Wednesday, January 27, 2010

Fair Tidings

I am going back to California, and my beloved Bay Area.

I am leaving this coming Friday morning and arriving in San Francisco on Monday, February 1st. No, I am not circumnavigating the globe to get to SF, I am just making a stop in North Carolina on the way. A good friend of mine, someone I met in high school but have not seen in 18 years, lives in NC, as does my youngest sister.

So for the next 48 hours, I will be madly packing and trying to get my life in order. You wouldn't think that "packing" would take that long to do, since I arrived with only a suitcase (well, two suitcases) to begin with, but, you would be wrong. Sadly, I have left many things to the last minute, or at least, to the last 48 hours. Weeks ago my dad asked me to hem a pair of his slacks; these same slacks still sit, unhemmed, on a chair in my bedroom. I borrowed my brother-in-law's QuickBooks tutorial CD weeks ago, and it is sitting on the desk I have called my own for two months, so far unplayed. The family photographs I so painstakingly framed for my Dad for Xmas sit still un-hung on the floor in the hallway. My sister-in-law left me a coat to pass on to my brother, or brother-in-law; the coat sits in my car (although it did come in handy for me last night when temperatures plunged and I was not adequately dressed for weather after sunset). Yes, I still have loose ends to tie up here in Connecticut, not to mention making shuttle reservations to get to the airport in NYC, and a car rental reservation on the North Carolina end.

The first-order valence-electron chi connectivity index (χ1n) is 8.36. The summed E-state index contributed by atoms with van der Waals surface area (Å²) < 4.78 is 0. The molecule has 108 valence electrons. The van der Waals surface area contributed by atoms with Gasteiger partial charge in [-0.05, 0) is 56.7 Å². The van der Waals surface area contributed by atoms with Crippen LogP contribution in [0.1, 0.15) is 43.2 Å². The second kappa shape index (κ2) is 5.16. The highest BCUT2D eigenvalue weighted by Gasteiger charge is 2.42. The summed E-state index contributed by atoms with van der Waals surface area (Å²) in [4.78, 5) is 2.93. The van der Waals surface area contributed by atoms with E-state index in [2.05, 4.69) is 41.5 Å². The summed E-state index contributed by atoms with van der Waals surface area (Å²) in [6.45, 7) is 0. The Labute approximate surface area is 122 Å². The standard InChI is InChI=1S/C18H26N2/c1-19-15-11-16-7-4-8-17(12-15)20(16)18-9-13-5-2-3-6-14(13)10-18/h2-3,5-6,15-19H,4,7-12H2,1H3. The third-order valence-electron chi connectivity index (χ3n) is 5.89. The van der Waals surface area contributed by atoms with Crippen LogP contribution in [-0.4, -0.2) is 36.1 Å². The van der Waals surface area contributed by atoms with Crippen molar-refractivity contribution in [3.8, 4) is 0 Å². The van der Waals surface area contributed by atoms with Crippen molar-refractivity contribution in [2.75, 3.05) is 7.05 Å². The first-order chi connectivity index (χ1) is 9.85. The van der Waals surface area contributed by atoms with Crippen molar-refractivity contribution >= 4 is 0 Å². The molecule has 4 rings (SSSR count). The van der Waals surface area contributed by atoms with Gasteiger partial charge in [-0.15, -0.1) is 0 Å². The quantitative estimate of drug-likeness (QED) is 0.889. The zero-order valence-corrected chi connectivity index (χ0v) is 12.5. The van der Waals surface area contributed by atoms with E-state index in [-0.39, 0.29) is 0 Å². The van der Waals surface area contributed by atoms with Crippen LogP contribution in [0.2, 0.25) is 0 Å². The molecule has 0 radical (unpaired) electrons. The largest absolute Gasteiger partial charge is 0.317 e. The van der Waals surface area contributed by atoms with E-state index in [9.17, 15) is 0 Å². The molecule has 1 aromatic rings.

So, I am taking several day's hiatus from writing in my blog. If I have time while I am in NC, I will certainly return to share my day's musings with the world, or at least those who care to check my blogsite. In the meantime -- Fair Tidings, Faithful Readers. I shall return.

Monday, January 25, 2010

When Life Hands You Lemons

I did not come up with the catchy title of this post, I freely admit. I downright stole it from another blog. But that person is getting a free plug right here, to all twelve faithful followers of my blog. (Kudos to As they say, sometimes its better to beg forgiveness than to ask permission.

Yes, life does hand you lemons from time to time. Major lemons sometimes. No matter who we are, rich or poor, famous or not, we all get lemons, and some of us get much more than our share. The poor people of Haiti certainly have received a tremendous lemon of catastrophic proportions recently, with people losing their homes and more importantly, losing family members, in some cases, many family members. But the people of Haiti will be getting aid, and hopefully with the current world attention upon them, they can rebuild the city of Port-au-Prince and make it a better, safer place. We can't bring back their loved ones, but perhaps we can provide a better future for the young people who managed to survived.